Puritan Medical Products, a medical swab manufacturer, will reportedly have to throw away all the coronavirus swabs made during President Trump's visit to the factory on Friday. A spokesperson for Puritan did not disclose the reason, nor how many swabs will be lost. Though workers wore lab coats and personal protective equipment, Trump did not wear a mask while touring the facility. The company has received nearly $80 million from the federal government to double its production capacity, and told NPR in early April that it was running on a six-days-per-week schedule to meet the nation's demand.
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Puritan Medical Products, a medical swab manufacturer, says it will have to discard all of the swabs made in the background of President Donald Trump's visit to the factory on Friday. While workers on the factory floor wore lab coats and personal protective equipment, Trump did not wear a mask while touring the facility or visiting with employees. In a statement to USA TODAY, Puritan did not disclose either its reasoning for dumping the coronavirus swabs or the number of coronavirus tests that would be lost. Puritan, which the White House said received nearly $80 million from the federal government to double its production capacity, is one of only two companies in the world that make the kind of swabs needed in coronavirus testing. In early April, its vice president of sales, Timothy Templet, told NPR that the company was running on a six-days-per-week schedule with two 10-hour shifts per day to meet the nation's overwhelming demand. On top of a scientific process and standards to meet before putting a swab on the market, Templet also cited manpower as an additional hurdle to meeting demand, due to its rural location in Guilford, Maine (population 1,521). Trump's visit to Puritan was his most recent stop at a company producing medical equipment to address the needs of the coronavirus pandemic — and it was not without pushback from local officials. "I'm very concerned that your presence may cause security problems for our state," Maine Gov. Janet Mills, a Democrat, told the president on a conference call with state leaders on Monday, according to Bloomberg News. Trump said he would look into her concerns but that he expected "a tremendous crowd of people showing up" — "most of them are very favorable, they like their president."
Wow! The Front Page @washingtonpost Headline reads, “A BOOST IN TESTS, BUT LACK OF TAKERS.” We have done a great job on Ventilators, Testing, and everything else. Were left little by Obama. Over 11 million tests, and going up fast. More than all countries in the world, combined. — Donald J. Trump (@realDonaldTrump) May 18, 2020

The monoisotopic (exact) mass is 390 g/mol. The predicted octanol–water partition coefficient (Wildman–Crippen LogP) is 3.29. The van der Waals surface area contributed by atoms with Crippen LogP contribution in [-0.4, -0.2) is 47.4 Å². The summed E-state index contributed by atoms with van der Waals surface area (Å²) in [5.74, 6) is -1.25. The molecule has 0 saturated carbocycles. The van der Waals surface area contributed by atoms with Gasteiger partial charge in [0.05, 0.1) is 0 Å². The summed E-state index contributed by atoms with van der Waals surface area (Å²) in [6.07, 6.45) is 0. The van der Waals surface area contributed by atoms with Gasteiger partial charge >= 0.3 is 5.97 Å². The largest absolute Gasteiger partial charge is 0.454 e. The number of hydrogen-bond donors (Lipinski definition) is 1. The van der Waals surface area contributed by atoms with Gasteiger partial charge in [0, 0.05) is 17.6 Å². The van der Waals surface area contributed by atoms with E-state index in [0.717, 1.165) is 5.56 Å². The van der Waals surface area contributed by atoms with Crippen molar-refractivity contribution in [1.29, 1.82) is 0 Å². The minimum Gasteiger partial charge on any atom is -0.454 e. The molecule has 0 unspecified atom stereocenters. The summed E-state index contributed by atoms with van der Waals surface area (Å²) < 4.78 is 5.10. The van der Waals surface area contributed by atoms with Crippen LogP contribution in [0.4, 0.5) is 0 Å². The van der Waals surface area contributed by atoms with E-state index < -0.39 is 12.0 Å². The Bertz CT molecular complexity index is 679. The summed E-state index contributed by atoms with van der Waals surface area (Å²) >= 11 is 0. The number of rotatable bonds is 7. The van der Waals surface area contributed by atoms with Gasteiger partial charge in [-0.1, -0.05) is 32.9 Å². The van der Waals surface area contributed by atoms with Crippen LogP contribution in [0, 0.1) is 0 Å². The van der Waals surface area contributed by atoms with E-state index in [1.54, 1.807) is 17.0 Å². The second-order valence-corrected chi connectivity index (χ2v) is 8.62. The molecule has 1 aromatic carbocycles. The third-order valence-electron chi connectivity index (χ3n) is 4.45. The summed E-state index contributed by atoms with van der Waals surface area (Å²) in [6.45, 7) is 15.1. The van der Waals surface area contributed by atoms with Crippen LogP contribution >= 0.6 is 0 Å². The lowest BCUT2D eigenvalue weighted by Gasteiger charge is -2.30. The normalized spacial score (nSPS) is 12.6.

Despite Trump's public praise for the US' response COVID-19, Maine public health officials have named a shortage of supplies like swabs and chemicals as the reason coronavirus testing hasn't scaled up. Nursing homes are among those hardest hit by the spread of COVID-19, but nearly a third of Maine's nursing homes reported that they had no nasal swabs to collect specimens last month, according to the Portland Press Herald. Nearly 61% of respondents to a Maine Medical Directors Association survey said they had seven or fewer at their disposal, while 32% said they had none at all. The same month, nursing homes accounted for a quarter of the nation's coronavirus deaths. On Friday, the visit brought Trump supporters to downtown Guilford as well as protesters with Black Lives Matter signs in response to the police killing George Floyd in Minneapolis.
The crowd of protesters has grown to about 35. Many here are in support of the Black Lives Matter movement, others just don’t want to see Trump in Maine. @newscentermaine pic.twitter.com/LRl50cgEWu — Sam Rogers (@slaminsamNCM) June 5, 2020
Trump criticized Mills' plans to reopen the state after the coronavirus shutdown. "When are you going to open this state up?" Trump said. "You do 40 million [people] in tourism. This is your time... You have a lot of angry people about that in Maine. This is not one that should be closed. You're missing a lot of money, a lot of people, a lot of spirit." "I have spent the better part of my career listening to loud men talk tough to disguise their weakness," Mills said in a response. "That's what I heard today. I don't care what the President says about me. I care what he does for Maine people. And that's not very much." Read more: A leading potential coronavirus vaccine just started human trials in the US. The top scientist at Pfizer told us it could be ready for emergency use this fall. Read more: Pharma giant Merck just jumped into the coronavirus race with 2 vaccine candidates slated to start human testing this year Read more: The top scientist at J&J told us how the $350 billion pharma giant will have a coronavirus vaccine ready at 'warp speed', then pump out 1 billion dosesJoin the conversation about this story » NOW WATCH: Tax Day is now July 15 — this is what it's like to do your own taxes for the very first time
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